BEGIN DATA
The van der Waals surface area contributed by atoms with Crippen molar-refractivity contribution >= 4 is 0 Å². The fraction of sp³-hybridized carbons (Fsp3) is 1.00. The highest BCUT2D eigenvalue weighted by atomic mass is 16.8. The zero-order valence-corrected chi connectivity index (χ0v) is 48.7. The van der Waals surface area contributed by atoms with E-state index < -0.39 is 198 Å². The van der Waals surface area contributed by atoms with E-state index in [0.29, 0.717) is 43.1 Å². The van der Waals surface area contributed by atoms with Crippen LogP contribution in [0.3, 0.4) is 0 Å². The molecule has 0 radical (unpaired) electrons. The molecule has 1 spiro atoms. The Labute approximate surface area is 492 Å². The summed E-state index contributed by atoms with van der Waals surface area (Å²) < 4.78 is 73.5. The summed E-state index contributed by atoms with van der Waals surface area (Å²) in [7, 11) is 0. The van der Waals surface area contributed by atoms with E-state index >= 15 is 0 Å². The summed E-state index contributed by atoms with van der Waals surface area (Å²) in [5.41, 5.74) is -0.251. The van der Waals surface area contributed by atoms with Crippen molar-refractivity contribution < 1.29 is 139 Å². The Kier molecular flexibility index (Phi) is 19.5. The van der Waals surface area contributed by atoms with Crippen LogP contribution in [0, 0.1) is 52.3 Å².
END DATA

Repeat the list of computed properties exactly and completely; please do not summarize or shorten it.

The van der Waals surface area contributed by atoms with Crippen molar-refractivity contribution >= 4 is 0 Å². The fraction of sp³-hybridized carbons (Fsp3) is 1.00. The highest BCUT2D eigenvalue weighted by atomic mass is 16.8. The zero-order valence-corrected chi connectivity index (χ0v) is 48.7. The van der Waals surface area contributed by atoms with E-state index < -0.39 is 198 Å². The van der Waals surface area contributed by atoms with E-state index in [0.29, 0.717) is 43.1 Å². The van der Waals surface area contributed by atoms with Crippen LogP contribution in [0.3, 0.4) is 0 Å². The molecule has 0 radical (unpaired) electrons. The molecule has 1 spiro atoms. The Labute approximate surface area is 492 Å². The summed E-state index contributed by atoms with van der Waals surface area (Å²) < 4.78 is 73.5. The summed E-state index contributed by atoms with van der Waals surface area (Å²) in [7, 11) is 0. The van der Waals surface area contributed by atoms with E-state index >= 15 is 0 Å². The summed E-state index contributed by atoms with van der Waals surface area (Å²) in [5.41, 5.74) is -0.251. The van der Waals surface area contributed by atoms with Crippen molar-refractivity contribution < 1.29 is 139 Å². The Kier molecular flexibility index (Phi) is 19.5. The van der Waals surface area contributed by atoms with Crippen LogP contribution in [0, 0.1) is 52.3 Å².